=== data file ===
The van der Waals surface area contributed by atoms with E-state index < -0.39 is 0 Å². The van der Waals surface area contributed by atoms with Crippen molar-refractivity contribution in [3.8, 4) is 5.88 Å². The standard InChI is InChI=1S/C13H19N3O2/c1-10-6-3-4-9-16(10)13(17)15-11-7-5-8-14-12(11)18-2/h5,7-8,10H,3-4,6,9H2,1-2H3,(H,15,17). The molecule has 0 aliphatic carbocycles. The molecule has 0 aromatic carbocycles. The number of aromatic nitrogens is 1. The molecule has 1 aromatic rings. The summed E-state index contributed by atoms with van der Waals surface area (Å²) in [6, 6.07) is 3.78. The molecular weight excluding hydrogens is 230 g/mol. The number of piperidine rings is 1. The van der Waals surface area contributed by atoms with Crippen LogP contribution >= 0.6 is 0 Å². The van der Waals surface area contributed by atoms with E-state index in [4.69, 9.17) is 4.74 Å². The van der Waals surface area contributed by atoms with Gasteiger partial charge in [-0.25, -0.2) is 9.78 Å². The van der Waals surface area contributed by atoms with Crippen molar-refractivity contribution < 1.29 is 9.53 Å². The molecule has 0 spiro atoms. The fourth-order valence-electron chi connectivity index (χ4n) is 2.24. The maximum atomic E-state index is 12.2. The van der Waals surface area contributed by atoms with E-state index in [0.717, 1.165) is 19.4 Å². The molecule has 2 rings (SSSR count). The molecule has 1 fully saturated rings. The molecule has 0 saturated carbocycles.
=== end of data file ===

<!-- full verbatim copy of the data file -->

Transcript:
The van der Waals surface area contributed by atoms with E-state index < -0.39 is 0 Å². The van der Waals surface area contributed by atoms with Crippen molar-refractivity contribution in [3.8, 4) is 5.88 Å². The standard InChI is InChI=1S/C13H19N3O2/c1-10-6-3-4-9-16(10)13(17)15-11-7-5-8-14-12(11)18-2/h5,7-8,10H,3-4,6,9H2,1-2H3,(H,15,17). The molecule has 0 aliphatic carbocycles. The molecule has 0 aromatic carbocycles. The number of aromatic nitrogens is 1. The molecule has 1 aromatic rings. The summed E-state index contributed by atoms with van der Waals surface area (Å²) in [6, 6.07) is 3.78. The molecular weight excluding hydrogens is 230 g/mol. The number of piperidine rings is 1. The van der Waals surface area contributed by atoms with Crippen LogP contribution >= 0.6 is 0 Å². The van der Waals surface area contributed by atoms with E-state index in [4.69, 9.17) is 4.74 Å². The van der Waals surface area contributed by atoms with Gasteiger partial charge in [-0.25, -0.2) is 9.78 Å². The van der Waals surface area contributed by atoms with Crippen molar-refractivity contribution < 1.29 is 9.53 Å². The molecule has 0 spiro atoms. The fourth-order valence-electron chi connectivity index (χ4n) is 2.24. The maximum atomic E-state index is 12.2. The van der Waals surface area contributed by atoms with E-state index in [0.717, 1.165) is 19.4 Å². The molecule has 2 rings (SSSR count). The molecule has 1 fully saturated rings. The molecule has 0 saturated carbocycles.